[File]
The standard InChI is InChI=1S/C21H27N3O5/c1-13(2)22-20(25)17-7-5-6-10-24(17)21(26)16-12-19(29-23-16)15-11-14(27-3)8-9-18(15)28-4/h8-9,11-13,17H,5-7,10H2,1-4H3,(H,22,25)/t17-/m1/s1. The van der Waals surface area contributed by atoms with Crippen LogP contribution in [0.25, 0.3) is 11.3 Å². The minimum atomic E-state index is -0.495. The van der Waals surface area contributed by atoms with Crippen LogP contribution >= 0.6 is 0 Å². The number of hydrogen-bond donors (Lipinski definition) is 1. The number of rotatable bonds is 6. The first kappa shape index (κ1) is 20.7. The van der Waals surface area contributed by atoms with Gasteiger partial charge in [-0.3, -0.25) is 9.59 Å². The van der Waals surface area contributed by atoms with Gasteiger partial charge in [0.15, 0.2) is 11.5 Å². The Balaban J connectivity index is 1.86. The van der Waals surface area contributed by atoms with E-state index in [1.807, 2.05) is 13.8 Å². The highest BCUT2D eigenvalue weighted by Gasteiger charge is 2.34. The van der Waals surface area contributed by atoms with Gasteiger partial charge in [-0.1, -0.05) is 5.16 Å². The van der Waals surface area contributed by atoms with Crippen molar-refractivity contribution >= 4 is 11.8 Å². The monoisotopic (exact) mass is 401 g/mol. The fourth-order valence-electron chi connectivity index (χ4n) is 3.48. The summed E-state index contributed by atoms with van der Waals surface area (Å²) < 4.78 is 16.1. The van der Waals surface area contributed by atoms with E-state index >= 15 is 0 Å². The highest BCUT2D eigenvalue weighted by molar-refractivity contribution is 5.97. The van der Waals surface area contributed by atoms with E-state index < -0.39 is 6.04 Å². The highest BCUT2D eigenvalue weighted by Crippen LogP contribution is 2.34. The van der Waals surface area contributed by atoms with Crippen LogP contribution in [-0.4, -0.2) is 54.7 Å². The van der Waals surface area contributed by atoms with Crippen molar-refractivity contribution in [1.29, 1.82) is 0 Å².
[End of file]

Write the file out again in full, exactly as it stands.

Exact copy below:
The standard InChI is InChI=1S/C21H27N3O5/c1-13(2)22-20(25)17-7-5-6-10-24(17)21(26)16-12-19(29-23-16)15-11-14(27-3)8-9-18(15)28-4/h8-9,11-13,17H,5-7,10H2,1-4H3,(H,22,25)/t17-/m1/s1. The van der Waals surface area contributed by atoms with Crippen LogP contribution in [0.25, 0.3) is 11.3 Å². The minimum atomic E-state index is -0.495. The van der Waals surface area contributed by atoms with Crippen LogP contribution >= 0.6 is 0 Å². The number of hydrogen-bond donors (Lipinski definition) is 1. The number of rotatable bonds is 6. The first kappa shape index (κ1) is 20.7. The van der Waals surface area contributed by atoms with Gasteiger partial charge in [-0.3, -0.25) is 9.59 Å². The van der Waals surface area contributed by atoms with Gasteiger partial charge in [0.15, 0.2) is 11.5 Å². The Balaban J connectivity index is 1.86. The van der Waals surface area contributed by atoms with E-state index in [1.807, 2.05) is 13.8 Å². The highest BCUT2D eigenvalue weighted by Gasteiger charge is 2.34. The van der Waals surface area contributed by atoms with Gasteiger partial charge in [-0.1, -0.05) is 5.16 Å². The van der Waals surface area contributed by atoms with Crippen molar-refractivity contribution >= 4 is 11.8 Å². The monoisotopic (exact) mass is 401 g/mol. The fourth-order valence-electron chi connectivity index (χ4n) is 3.48. The summed E-state index contributed by atoms with van der Waals surface area (Å²) < 4.78 is 16.1. The van der Waals surface area contributed by atoms with E-state index >= 15 is 0 Å². The highest BCUT2D eigenvalue weighted by molar-refractivity contribution is 5.97. The van der Waals surface area contributed by atoms with E-state index < -0.39 is 6.04 Å². The highest BCUT2D eigenvalue weighted by Crippen LogP contribution is 2.34. The van der Waals surface area contributed by atoms with Crippen LogP contribution in [-0.4, -0.2) is 54.7 Å². The van der Waals surface area contributed by atoms with Crippen molar-refractivity contribution in [1.29, 1.82) is 0 Å².